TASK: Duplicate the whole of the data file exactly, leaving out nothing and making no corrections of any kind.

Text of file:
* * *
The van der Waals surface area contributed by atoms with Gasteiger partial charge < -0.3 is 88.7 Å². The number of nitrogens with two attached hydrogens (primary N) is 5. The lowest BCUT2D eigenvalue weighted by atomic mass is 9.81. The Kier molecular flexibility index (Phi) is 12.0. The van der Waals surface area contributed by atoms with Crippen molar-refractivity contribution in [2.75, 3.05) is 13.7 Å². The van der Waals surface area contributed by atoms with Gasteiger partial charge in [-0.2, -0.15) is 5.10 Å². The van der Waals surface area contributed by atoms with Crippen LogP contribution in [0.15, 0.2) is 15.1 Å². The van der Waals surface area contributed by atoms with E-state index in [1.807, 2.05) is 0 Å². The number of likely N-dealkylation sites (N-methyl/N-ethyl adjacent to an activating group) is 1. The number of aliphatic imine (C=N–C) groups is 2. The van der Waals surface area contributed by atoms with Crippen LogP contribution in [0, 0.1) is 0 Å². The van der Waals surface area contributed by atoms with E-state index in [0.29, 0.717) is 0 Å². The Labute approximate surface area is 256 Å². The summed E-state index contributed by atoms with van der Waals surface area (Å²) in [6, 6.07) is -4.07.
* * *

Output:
The van der Waals surface area contributed by atoms with Gasteiger partial charge < -0.3 is 88.7 Å². The number of nitrogens with two attached hydrogens (primary N) is 5. The lowest BCUT2D eigenvalue weighted by atomic mass is 9.81. The Kier molecular flexibility index (Phi) is 12.0. The van der Waals surface area contributed by atoms with Crippen molar-refractivity contribution in [2.75, 3.05) is 13.7 Å². The van der Waals surface area contributed by atoms with Gasteiger partial charge in [-0.2, -0.15) is 5.10 Å². The van der Waals surface area contributed by atoms with Crippen LogP contribution in [0.15, 0.2) is 15.1 Å². The van der Waals surface area contributed by atoms with E-state index in [1.807, 2.05) is 0 Å². The number of likely N-dealkylation sites (N-methyl/N-ethyl adjacent to an activating group) is 1. The number of aliphatic imine (C=N–C) groups is 2. The van der Waals surface area contributed by atoms with Crippen LogP contribution in [0, 0.1) is 0 Å². The van der Waals surface area contributed by atoms with E-state index in [0.29, 0.717) is 0 Å². The Labute approximate surface area is 256 Å². The summed E-state index contributed by atoms with van der Waals surface area (Å²) in [6, 6.07) is -4.07.